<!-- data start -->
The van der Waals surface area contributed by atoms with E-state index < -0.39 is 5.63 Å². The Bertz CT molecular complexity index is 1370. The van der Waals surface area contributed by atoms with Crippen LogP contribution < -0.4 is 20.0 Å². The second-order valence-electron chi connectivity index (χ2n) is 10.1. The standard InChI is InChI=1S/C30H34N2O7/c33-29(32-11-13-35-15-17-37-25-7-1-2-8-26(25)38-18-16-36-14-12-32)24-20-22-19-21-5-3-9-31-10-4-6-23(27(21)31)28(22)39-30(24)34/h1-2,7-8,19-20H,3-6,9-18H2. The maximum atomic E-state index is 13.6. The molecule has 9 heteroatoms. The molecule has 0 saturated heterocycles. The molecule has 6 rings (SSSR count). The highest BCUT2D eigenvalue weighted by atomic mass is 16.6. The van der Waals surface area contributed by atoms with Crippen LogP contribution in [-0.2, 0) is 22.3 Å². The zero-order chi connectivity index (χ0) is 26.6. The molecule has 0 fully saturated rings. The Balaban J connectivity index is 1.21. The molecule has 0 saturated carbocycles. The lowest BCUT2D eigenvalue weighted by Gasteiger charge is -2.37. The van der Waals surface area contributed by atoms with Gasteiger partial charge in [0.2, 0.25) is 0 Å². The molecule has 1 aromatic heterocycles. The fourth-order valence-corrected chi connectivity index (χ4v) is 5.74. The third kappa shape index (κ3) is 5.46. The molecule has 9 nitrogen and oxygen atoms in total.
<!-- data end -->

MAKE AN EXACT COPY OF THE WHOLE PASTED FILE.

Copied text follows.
The van der Waals surface area contributed by atoms with E-state index < -0.39 is 5.63 Å². The Bertz CT molecular complexity index is 1370. The van der Waals surface area contributed by atoms with Crippen LogP contribution < -0.4 is 20.0 Å². The second-order valence-electron chi connectivity index (χ2n) is 10.1. The standard InChI is InChI=1S/C30H34N2O7/c33-29(32-11-13-35-15-17-37-25-7-1-2-8-26(25)38-18-16-36-14-12-32)24-20-22-19-21-5-3-9-31-10-4-6-23(27(21)31)28(22)39-30(24)34/h1-2,7-8,19-20H,3-6,9-18H2. The maximum atomic E-state index is 13.6. The molecule has 9 heteroatoms. The molecule has 0 saturated heterocycles. The molecule has 6 rings (SSSR count). The highest BCUT2D eigenvalue weighted by atomic mass is 16.6. The van der Waals surface area contributed by atoms with Crippen LogP contribution in [-0.2, 0) is 22.3 Å². The zero-order chi connectivity index (χ0) is 26.6. The molecule has 0 fully saturated rings. The Balaban J connectivity index is 1.21. The molecule has 0 saturated carbocycles. The lowest BCUT2D eigenvalue weighted by Gasteiger charge is -2.37. The van der Waals surface area contributed by atoms with Gasteiger partial charge in [0.2, 0.25) is 0 Å². The molecule has 1 aromatic heterocycles. The fourth-order valence-corrected chi connectivity index (χ4v) is 5.74. The third kappa shape index (κ3) is 5.46. The molecule has 9 nitrogen and oxygen atoms in total.